We now regularly read of Eskom having a shortfall of something over R200 billion, with the government scratching its collective head as to where this possibly came from or, worse still, how they could ever fill this hole.

Oddly enough, the shortfall roughly equates to the cost of building the Medupi and Kusile power stations, which should have been financed under a bond issue or some similar financial arrangement.

But, according to recent pronouncements of the ratings agencies, Eskom’s creditworthiness has been reduced to much the same as that of the country and international financing is now expensive. So the taxpayer must pay, probably at the expense of the budgets for health and education because, without electricity, hospitals and schools are ineffective.

More importantly, how did Eskom create this crater of debt, apart from the cost of building new capacity?

The answer would appear to lie in its own technical incompetence and inability to maintain and operate the country’s power stations. With unplanned outages (generally boiler and generator failures) running at a regular 15 percent of total capacity, this equates to a loss of unsold power worth, to Eskom, some R150bn since load-shedding began six years ago. This is without taking into account similar losses incurred during the years up till then. And there can be no argument that the power would have been sold as there is no shortage of demand.

The mantra of any reasonable business is that, once you have bought capital equipment, you simply must make it work for you, if only to repay the financial investment and forgetting about profit. Painfully regular unplanned outages, as experienced by Eskom, are simply unacceptable in any business.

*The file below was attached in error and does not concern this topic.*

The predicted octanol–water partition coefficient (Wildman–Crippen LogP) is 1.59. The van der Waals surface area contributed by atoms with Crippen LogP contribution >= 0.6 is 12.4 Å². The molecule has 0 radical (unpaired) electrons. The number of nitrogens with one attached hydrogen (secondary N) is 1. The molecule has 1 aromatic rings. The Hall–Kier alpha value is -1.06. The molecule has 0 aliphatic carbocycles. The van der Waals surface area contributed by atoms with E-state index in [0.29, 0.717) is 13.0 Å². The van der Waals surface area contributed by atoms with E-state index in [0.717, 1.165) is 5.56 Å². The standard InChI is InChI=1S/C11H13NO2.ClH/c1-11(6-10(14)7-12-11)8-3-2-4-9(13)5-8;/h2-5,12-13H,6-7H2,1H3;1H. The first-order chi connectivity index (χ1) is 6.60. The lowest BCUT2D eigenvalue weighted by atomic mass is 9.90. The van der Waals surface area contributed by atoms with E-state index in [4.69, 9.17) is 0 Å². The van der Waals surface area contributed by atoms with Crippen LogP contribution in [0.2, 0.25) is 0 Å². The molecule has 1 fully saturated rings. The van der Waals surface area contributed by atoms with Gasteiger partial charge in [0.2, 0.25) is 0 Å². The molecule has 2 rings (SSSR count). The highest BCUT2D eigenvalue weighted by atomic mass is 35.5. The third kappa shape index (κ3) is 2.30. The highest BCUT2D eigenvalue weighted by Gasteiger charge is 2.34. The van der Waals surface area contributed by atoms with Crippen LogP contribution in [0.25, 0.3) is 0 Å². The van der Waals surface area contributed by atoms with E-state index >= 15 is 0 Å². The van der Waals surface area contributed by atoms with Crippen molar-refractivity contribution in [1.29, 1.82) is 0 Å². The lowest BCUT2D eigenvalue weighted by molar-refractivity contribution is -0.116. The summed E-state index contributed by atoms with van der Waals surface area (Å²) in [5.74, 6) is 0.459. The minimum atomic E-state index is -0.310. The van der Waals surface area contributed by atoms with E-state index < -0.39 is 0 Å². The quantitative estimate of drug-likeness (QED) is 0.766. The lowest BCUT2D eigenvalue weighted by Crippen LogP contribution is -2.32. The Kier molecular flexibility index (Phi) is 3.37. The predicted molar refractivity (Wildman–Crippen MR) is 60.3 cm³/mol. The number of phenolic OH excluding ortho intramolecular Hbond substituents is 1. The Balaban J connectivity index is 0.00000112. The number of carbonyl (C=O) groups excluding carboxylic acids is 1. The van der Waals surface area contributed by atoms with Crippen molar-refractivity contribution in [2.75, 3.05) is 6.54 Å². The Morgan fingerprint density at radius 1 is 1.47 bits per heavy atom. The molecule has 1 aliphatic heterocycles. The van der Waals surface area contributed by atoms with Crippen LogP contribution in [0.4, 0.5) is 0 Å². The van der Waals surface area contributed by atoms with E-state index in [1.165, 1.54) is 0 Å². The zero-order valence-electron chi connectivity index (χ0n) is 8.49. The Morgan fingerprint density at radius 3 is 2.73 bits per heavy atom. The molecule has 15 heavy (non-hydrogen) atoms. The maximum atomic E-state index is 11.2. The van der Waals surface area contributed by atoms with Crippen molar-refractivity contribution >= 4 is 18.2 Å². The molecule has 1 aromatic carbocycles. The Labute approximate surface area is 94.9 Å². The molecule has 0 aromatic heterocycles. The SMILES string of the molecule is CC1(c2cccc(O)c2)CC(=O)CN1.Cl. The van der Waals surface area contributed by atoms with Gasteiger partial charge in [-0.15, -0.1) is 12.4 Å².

We also regularly read of Eskom complaining of the age of its power stations. In fact, they are generally newer than much of the world’s base-load power generating capacity, with the exception of China. But, if they are so old that they must be replaced, how would Eskom intend replacing them?

At the capital costs established (by Eskom) for the new power stations, the replacement cost alone (without power reticulation and coal mine establishment) would be well in excess of R1 trillion, exceeding the country’s total annual budget, funding far beyond Eskom’s wildest dreams.

The engineer suggests that this is all unnecessary if Eskom accepted the old adage of “only a poor workman blames his tools” and got on with its remit of employing the right people to do the job and managing that team efficiently. That might stop Eskom’s almost systematic degradation of the massive investment with which it is entrusted.

Thankfully, the platinum miners’ strike is over, but that must be striking terror into Eskom’s so-called management as the return of activity on the mines will throw approximately 400 megawatts more load on to the wobbling grid.

It is high time the country called an end to the illegitimate supply of electricity to the BHP Billiton aluminium smelters and returned some 1 500MW to the rightful owners of that power. But that murky deal was given to the National Energy Regulator of SA (Nersa) to resolve months ago and, Nersa being what it is, we can’t expect any resolution this side of hell freezing over.

Roger Toms

Hout Bay